Use a Scottish yeast if you have it, but using another strain instead will not knock your results out of "style" (if indeed you're concerned about such things). 

Also...if you're after 'authenticity' (whatever that is)... just say 'no' to the peated or other smoked malts;  as has been pointed out, their use in Scottish/Scotch ales is apparently the comparatively recent invention of us crazy Americans.  :o
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Offline morticaixavier

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Re: wlp001 for Scottish 60/ or 70/
« Reply #12 on: February 27, 2013, 09:37:49 AM »
Just to be clear, the hint of peat/earth/smoke I refered to was entirely from the yeast. I did not add any smoked malt. That was actually my point. people started adding the smoked malt in an attempt to duplicate some peaty/earthy character that was coming from the local water and yeast.
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Offline bboy9000

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Re: wlp001 for Scottish 60/ or 70/
« Reply #13 on: February 27, 2013, 10:07:11 PM »
Just to be clear, the hint of peat/earth/smoke I refered to was entirely from the yeast. I did not add any smoked malt. That was actually my point. people started adding the smoked malt in an attempt to duplicate some peaty/earthy character that was coming from the local water and yeast.

I plan on brewing Scottish styles as soon as I get a thermostat.  I haven't brewed one yet (keep putting off the thermostat) but have read Greg Noonan's Scotch Ale book and have listened to many podcats.  All the references to smoke flavors were attributed to yeast.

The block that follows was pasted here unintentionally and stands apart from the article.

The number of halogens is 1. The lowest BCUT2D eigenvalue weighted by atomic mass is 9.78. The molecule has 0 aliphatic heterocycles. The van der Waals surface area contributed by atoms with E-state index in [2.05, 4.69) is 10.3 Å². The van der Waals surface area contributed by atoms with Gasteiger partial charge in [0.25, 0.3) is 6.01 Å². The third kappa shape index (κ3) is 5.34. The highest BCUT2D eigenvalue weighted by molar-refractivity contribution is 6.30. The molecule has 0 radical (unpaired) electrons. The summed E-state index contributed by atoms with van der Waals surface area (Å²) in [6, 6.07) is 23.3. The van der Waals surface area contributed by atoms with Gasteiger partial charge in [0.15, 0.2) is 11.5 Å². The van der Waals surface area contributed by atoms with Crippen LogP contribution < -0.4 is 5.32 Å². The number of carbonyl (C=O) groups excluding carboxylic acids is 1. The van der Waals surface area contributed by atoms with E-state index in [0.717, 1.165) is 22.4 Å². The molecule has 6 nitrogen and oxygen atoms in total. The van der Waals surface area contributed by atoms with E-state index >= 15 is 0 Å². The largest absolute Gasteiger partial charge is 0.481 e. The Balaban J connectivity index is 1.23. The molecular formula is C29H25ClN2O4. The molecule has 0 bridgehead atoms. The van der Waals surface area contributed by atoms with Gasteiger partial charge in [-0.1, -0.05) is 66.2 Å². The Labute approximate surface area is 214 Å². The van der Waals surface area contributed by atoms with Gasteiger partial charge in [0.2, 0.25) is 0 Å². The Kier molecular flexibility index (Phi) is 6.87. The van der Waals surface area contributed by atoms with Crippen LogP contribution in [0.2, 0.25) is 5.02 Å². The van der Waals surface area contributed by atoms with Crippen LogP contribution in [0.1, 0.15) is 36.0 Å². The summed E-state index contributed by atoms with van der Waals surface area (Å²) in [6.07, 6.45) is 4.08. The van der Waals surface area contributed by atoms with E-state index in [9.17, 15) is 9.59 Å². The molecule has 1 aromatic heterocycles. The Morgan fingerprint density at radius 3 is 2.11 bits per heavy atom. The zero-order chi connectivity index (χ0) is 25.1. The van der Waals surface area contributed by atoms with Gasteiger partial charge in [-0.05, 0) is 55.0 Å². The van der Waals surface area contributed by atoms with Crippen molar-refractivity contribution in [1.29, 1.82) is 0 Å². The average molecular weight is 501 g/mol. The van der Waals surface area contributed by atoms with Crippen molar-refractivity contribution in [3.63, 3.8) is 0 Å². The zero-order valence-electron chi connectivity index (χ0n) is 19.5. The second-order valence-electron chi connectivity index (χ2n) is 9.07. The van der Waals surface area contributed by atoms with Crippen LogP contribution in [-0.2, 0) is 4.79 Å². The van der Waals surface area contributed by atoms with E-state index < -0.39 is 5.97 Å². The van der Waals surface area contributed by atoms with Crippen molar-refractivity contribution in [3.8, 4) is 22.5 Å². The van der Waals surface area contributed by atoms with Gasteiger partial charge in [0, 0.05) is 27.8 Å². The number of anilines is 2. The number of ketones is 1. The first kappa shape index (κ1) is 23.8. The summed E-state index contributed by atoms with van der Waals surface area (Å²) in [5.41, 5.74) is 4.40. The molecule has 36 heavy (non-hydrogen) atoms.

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Offline mpietropaoli

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Re: wlp001 for Scottish 60/ or 70/
« Reply #14 on: March 07, 2013, 05:32:51 PM »
I'm drinking the first one I ever made, first pint.  This is a great beer, and I used s-05, mashed @ 158, single decoction to mash out, kettle camelized 1 gallon of1st runnings down to .5 gallons, fermented at 64*.  This might be a quarterly brew.

A: slight caramel, toasted malt, low toffee, no hops
A: brilliant deep amber, moussy off white head, lots of lacing
F: rich high caramel malt upfront with a hint of toast/melanoidin.  Soft/mild bitterness.  Bit of toffee from the kettle carmelization, which I could see as the "peaty" note.
M:almost nitro-Guinness like.  Silky. 

yes please.